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FRANCIS JACKSON Daniel in Babylon. Monodrama with Music. Drama by John Stuart Anderson Francis Jackson, organ. John Stuart Anderson, narrator; St.Peter's Singers, directed by Simon Lindley Recorded in Leeds Parish Church by Martin J. Monkman. [76.06] Amphion CD PH1 145



Along with Britten's War Requiem, this work was written for the consecration of Coventry Cathedral in 1962. As Simon Lindley's informative notes tell us, it is built around a series of Old Testament stories including The Burning Fiery Furnace, Belshazzar's Feast, The Lion's Den and Susannah and the Elders, set against a musical backcloth of choral and organ music.

Bearing in mind even such fine works as Honegger's King David I must confess to doubts about recorded narration. Live performance, yes. But what about the verbal repeats in the living-room? I can only say that after three or four playings Daniel still grips my attention. It is a wonderful amalgam of well chosen texts, with appropriate and enhancing music, in a relationship that offers continual stimulation. A highlight for example is the appearance of Dr. Jackson's well-loved setting of the Benedicite. This occurs at the place where the Greek version of the Book of Daniel inserts that very canticle "The Song of the Three Young Men" who have been delivered from the furnace. The theme is used, not in choral form, but as organ music in a lyrical outpouring wholly appropriate to the Psalm 148-derived text. Benedicite becomes a musical benediction. Just one example from a score that is throughout consistently fresh and inventive.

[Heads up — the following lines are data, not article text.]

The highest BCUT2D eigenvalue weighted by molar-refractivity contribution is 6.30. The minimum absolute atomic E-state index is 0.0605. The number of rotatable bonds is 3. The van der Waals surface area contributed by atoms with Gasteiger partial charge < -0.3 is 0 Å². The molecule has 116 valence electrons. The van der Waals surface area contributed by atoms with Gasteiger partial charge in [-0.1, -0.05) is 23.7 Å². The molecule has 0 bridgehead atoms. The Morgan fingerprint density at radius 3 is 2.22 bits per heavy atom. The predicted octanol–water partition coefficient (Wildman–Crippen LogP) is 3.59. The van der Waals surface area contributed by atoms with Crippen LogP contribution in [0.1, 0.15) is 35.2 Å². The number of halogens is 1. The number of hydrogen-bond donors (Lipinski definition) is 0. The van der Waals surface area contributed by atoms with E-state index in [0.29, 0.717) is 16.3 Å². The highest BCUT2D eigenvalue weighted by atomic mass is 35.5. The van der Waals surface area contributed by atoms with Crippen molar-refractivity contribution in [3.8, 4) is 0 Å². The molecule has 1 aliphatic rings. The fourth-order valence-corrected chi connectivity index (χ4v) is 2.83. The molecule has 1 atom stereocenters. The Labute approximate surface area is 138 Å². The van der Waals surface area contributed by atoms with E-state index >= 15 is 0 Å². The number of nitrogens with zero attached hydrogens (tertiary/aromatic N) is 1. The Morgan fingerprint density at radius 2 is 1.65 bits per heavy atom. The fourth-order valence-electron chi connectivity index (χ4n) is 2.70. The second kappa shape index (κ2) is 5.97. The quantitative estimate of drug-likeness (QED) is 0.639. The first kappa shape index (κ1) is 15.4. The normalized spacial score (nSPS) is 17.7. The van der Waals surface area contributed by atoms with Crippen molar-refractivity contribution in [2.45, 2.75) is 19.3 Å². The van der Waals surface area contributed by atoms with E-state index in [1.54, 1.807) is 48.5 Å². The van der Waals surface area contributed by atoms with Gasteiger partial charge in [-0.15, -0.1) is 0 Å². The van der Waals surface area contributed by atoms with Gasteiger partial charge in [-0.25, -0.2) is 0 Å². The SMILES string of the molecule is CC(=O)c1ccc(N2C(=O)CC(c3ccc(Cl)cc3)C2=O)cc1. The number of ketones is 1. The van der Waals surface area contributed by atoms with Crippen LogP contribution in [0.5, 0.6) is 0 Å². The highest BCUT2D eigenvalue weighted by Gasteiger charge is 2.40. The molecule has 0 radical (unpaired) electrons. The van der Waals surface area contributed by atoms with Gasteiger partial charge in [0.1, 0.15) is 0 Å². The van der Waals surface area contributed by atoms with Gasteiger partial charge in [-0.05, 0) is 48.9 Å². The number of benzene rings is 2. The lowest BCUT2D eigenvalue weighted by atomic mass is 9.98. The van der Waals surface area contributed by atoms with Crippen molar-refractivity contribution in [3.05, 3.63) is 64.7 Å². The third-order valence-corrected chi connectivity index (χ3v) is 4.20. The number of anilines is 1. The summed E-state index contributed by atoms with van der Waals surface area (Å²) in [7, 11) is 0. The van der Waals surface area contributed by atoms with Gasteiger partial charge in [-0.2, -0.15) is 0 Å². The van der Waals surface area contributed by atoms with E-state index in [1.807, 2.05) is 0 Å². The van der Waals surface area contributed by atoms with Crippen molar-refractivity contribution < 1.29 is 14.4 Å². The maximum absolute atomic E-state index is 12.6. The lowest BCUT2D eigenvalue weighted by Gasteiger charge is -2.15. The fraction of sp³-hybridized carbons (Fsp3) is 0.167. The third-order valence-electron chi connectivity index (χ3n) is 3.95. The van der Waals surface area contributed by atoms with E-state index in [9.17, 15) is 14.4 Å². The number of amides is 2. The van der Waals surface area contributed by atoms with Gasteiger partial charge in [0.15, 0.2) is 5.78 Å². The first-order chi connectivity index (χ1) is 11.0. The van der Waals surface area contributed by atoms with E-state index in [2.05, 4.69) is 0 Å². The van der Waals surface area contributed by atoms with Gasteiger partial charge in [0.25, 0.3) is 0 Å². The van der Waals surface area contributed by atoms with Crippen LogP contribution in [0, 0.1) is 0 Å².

The well-trained choir interpolates narrative reflections, written by John Stuart Anderson, which at times attain an almost Eliot-like splendour through their restraint "The Spirit of God, ascending still through desolation, pierces the darkness to live." Vocal textures are spare as befits their complementary role in the drama, though at least one might serve as a liturgical introit in its own right, "Rejoice....let us be glad and worthy to stand in His house". The choir deliver these pieces in natural style without 'making a meal of it'.

Belshazzar's Feast has a built-in vocal counterpoint for those of us who have played Walton's writing on the wall into the mat with a stylus. But such is the momentum of "Daniel" that I was deflected only briefly. Mr Anderson holds his listeners with a telling variety of delivery, modulating from a newscaster's matter-of-fact reporting to a Gielgud cadenza with well-judged ease.

The ending is visionary, with perhaps just a glance towards the cinema. And why not? The film industry has had its successes with biblical stories. Despotism, consumerism and corruption are still contemporary. This imaginative work, so well performed and recorded brings these old tales vividly to life. The score has just been published by Banks.


Andrew Seivewright


Andrew Seivewright

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